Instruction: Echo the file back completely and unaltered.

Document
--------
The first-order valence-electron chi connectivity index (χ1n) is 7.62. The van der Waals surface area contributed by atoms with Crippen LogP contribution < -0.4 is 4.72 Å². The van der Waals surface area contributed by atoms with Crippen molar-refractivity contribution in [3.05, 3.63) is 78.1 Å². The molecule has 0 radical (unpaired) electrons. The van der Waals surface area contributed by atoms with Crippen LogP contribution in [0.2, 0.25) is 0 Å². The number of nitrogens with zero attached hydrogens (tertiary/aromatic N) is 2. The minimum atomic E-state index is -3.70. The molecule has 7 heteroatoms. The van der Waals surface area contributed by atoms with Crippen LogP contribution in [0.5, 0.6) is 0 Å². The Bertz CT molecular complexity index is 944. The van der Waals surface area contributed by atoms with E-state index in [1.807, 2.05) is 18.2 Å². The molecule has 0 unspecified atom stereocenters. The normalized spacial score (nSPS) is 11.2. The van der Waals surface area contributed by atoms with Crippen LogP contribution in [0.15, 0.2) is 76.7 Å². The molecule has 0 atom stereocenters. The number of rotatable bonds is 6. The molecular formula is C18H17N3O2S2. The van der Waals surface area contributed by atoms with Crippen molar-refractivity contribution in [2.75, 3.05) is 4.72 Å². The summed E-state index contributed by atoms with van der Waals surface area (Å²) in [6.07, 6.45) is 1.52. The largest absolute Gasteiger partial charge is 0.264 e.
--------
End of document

The first-order valence-electron chi connectivity index (χ1n) is 7.62. The van der Waals surface area contributed by atoms with Crippen LogP contribution < -0.4 is 4.72 Å². The van der Waals surface area contributed by atoms with Crippen molar-refractivity contribution in [3.05, 3.63) is 78.1 Å². The molecule has 0 radical (unpaired) electrons. The van der Waals surface area contributed by atoms with Crippen LogP contribution in [0.2, 0.25) is 0 Å². The number of nitrogens with zero attached hydrogens (tertiary/aromatic N) is 2. The minimum atomic E-state index is -3.70. The molecule has 7 heteroatoms. The van der Waals surface area contributed by atoms with Crippen LogP contribution in [0.5, 0.6) is 0 Å². The Bertz CT molecular complexity index is 944. The van der Waals surface area contributed by atoms with E-state index in [1.807, 2.05) is 18.2 Å². The molecule has 0 unspecified atom stereocenters. The normalized spacial score (nSPS) is 11.2. The van der Waals surface area contributed by atoms with Crippen LogP contribution in [0.15, 0.2) is 76.7 Å². The molecule has 0 atom stereocenters. The number of rotatable bonds is 6. The molecular formula is C18H17N3O2S2. The van der Waals surface area contributed by atoms with Crippen molar-refractivity contribution in [2.75, 3.05) is 4.72 Å². The summed E-state index contributed by atoms with van der Waals surface area (Å²) in [6.07, 6.45) is 1.52. The largest absolute Gasteiger partial charge is 0.264 e.